Second, the Supreme Court has ruled that a convicted foreign national would have to be released from the detention centres after three years subject to certain conditions. Again, there is no policy on this category of foreign nationals who have served their sentences and the rights they would be able to avail in the country. This assumes importance as the prospect of their deportation to Bangladesh appears very dim. Around a thousand people are still lodged at the centres across Assam who would have to be set free soon.

And third, the untraceable category of people who are believed to have migrated to different parts of the country. Close to four lakh people out of the total of four million who were left out of NRC in the final draft last year did not file claims for inclusion. Earlier, the government had informed the Supreme Court that the whereabouts of 72,486 foreign nationals were not known. The Assam Border Police Organisation has only recently begun efforts to seriously trace them, although there are also reports than many of the task forces in the districts are non-functional.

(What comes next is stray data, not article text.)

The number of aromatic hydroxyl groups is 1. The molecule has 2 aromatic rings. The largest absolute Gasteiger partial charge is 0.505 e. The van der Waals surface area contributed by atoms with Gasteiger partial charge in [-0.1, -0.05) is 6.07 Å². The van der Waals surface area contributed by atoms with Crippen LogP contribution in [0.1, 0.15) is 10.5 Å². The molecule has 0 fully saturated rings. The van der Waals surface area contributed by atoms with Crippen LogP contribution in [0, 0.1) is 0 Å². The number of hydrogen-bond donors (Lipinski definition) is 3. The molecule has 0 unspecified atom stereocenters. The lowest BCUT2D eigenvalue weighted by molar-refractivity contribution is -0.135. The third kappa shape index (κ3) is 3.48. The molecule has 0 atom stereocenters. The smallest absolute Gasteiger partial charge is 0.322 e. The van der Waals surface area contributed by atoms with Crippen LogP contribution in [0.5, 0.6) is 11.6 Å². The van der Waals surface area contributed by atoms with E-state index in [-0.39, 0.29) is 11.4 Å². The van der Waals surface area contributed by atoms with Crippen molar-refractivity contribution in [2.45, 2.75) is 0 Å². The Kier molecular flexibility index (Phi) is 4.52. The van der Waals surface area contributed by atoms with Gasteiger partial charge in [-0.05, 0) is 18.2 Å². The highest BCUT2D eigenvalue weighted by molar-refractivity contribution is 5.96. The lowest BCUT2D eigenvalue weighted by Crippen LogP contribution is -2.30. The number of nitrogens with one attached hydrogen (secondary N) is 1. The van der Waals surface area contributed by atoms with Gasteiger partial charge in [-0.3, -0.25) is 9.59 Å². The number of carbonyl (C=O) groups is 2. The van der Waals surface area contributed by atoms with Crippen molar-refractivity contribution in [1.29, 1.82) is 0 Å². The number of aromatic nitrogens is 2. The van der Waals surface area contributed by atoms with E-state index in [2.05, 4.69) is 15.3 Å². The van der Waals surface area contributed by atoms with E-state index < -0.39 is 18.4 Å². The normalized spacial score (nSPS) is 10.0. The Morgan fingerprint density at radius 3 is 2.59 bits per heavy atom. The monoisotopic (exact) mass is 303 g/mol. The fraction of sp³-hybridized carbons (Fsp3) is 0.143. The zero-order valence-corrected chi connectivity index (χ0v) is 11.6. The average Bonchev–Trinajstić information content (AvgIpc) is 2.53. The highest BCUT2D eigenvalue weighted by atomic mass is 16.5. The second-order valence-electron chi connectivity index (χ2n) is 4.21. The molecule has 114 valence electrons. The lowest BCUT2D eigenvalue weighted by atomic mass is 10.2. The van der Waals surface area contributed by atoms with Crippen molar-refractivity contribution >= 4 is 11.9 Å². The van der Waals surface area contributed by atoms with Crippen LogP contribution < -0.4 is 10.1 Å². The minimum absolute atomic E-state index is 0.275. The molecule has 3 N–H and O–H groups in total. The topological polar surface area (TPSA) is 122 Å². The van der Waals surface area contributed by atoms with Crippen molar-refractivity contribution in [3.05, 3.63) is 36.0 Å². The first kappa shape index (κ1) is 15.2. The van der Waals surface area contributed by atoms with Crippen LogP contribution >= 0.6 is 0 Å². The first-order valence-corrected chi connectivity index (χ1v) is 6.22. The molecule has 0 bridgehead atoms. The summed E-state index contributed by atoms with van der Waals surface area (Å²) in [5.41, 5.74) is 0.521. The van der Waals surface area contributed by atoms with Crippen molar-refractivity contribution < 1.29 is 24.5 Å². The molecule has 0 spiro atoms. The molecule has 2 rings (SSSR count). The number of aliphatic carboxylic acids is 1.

BJP’s Wait and Watch Policy

For the past few months, buzz in some circles suggests that the BJP-RSS is in no mood to accept the NRC list since there could be a large number of Bangladeshi Hindus identified as foreigners. Senior RSS functionary Shankar Das has told PTI that the register would be “challenged” after it is published. Instead, the party would prefer to focus more on the implementation of Clause-6 of Assam Accord which seeks to provide safeguards to the Assamese and reintroduction of the controversial Citizenship (Amendment) Bill.